- 1971, 1973 – 1.2 L (1,169 cc) I4, 58 hp (43 kW; 59 PS) / 69 ft·lb (94 N·m)
In 1968 Mazda added a Familia Rotary model to the range, offered in both two-door coupé and four-door sedan variants. The Familia Rotary was powered by a 2 x 491 cc 10A Rotary engine and the coupé version was sold outside of Japan as the Mazda R100.Production ended in 1973.
The September 1973 Familia Presto (FA3) was an updated version of the second generation Mazda Familia, with somewhat wider bodywork and reworked front and rear designs. These changes were made only to the sedans and coupé, with the van/wagon and trucks retaining the original bodywork. Developed to meet new stricter emissions standards in the domestic market, the Presto featured the 1,272 cc TC engine or the by now familiar pushrod 1 liter PB unit. Power outputs in Japan (gross) were 83 PS (61 kW) and 62 PS (46 kW) respectively. The Rotary Coupé was discontinued, having been replaced by the larger Grand Familia-based RX-3/Savanna.
Production of the second generation Familia ended in January 1977, but not before another minor facelift and emissions scrubbing had taken place in February 1976. After this change, only the larger engine was available, now with 72 PS and labelled Familia Presto 1300AP (for "Anti Pollution").
- Kia Brisa
From October 1974 until 1981, Kia Motors manufactured a variant of the second generation Familia as the Kia Brisa at their first integrated automobile manufacturing facility, the Sohari Plant in Gwangmyeong, South Korea. Production originally commenced in 1973 in the form of the Brisa B-1000 pickup truck, but passenger car production (originally as the "Brisa S-1000") only commenced later.Brisa comes from the Portuguese word for "breeze". Originally equipped with a 62 PS (46 kW) 1 litre Mazda engine, the bigger 1.3-litre version with 72 PS (53 kW) arrived in October 1975 as a response to Hyundai's successful Pony.A station wagon model was added in 1978. Production came to an end after the new military dictator Chun Doo-hwan enforced industry consolidation, meaning Kia had to give up passenger cars and focus entirely on light trucks.
A facelifted version of the Brisa received a slightly different front end from the original Familia, featuring twin headlights. In total, 31,017 Brisa passenger cars were built. Including the pickups increases the totals to 75,987, of which a total of 1,526 were exported. Exports, Kia's first, began with a shipment of 31 Brisa B-1000 pickups to Qatar in 1975. The larger Grand Familia/818 was also built by Kia with the 1,272 cc engine, originally as the Brisa II and later as the K303.
Third generation (1977–1980)
The Familia AP (323 in most of the world, GLC or Great Little Car in North America) debuted in January 1977 as a rear-wheel-drive subcompact, replacing both the Grand Familia (818) and the preceding Familia (1000/1300). There was a choice of hatchbacks and station wagon bodies, both available with a 3- or 5-door bodystyle. The Station Wagon/Van version was a bit later, first being introduced in June 1978, which also meant that the commercial versions based on the 1970 Familia could finally be retired. Three Mazda engines were available, the 985 cc PC, 1,272 cc TC, or 1,415 cc UC. It shared many parts with the older Mazda Grand Familia. This was the first appearance of the 323 name, for export markets only.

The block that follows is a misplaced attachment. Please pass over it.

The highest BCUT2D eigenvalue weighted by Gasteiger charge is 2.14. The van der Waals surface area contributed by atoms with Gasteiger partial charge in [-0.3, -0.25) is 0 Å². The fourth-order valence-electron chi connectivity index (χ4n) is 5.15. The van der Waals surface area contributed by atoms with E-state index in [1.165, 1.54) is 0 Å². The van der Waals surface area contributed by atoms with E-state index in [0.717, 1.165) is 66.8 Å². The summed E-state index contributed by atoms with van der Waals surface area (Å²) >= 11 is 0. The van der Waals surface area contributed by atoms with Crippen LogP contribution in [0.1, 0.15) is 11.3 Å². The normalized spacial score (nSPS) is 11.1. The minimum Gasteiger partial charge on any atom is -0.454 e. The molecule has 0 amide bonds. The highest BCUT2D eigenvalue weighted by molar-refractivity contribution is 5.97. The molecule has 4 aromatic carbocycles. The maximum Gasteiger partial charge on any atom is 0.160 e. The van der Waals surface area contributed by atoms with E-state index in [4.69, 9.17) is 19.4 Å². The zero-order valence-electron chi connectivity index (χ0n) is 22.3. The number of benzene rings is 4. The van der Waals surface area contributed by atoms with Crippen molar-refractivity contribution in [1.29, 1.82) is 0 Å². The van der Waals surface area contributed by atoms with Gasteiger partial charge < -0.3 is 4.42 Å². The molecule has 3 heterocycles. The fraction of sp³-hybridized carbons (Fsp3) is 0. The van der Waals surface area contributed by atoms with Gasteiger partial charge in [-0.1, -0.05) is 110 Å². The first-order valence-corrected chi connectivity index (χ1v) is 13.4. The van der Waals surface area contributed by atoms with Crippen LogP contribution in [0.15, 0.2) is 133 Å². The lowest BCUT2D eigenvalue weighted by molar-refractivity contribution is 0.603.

In June 1979 the 323/Familia underwent a facelift, replacing the previous round headlights with rectangular units which were designed as a single unit along with the grille. Other minor differences occurred along with the facelift. In South Africa a 1,600 cc model was available – however this model did not have a Mazda engine, unlike the rest of the range. To satisfy that country's local content regulations, a Mitsubishi Saturn 1.6-litre unit was used.
The range was replaced in 1980, however the station wagon models continued in production until 1986. In 1981 a facelift was given to the wagon range, to give a front end treatment similar to Mazda's front-wheel drive 323/Familia range.
It was available in several body variants:
- Five-door four-seat hatch.
- Three-door four-seat hatch.
- Five-door four-seat station wagon.
- Three-door four-seat station wagon.
- Three-door two-seat van with an extended roof profile.
Several of these were available in several trim levels.
- 1.0 L PC, 45 PS (33 kW; 44 hp) / 51 ft·lb (69 N·m) – export only
- 1.3 L TC (1977.01–1978) 60 PS (44 kW; 59 hp) / 72 PS (53 kW) in Japan
- 1.4 L UC (1978.03–1980) 83 PS (61 kW) in Japan
A five-speed manual gearbox was introduced later as an alternative to the original four-speed manual gearbox. At the same time the original 7-inch (178 mm) round sealed beam headlights were replaced with square sealed beam units on all models except the van, together with a general styling and mechanical upgrade. A three-speed automatic gearbox was also available throughout the model run.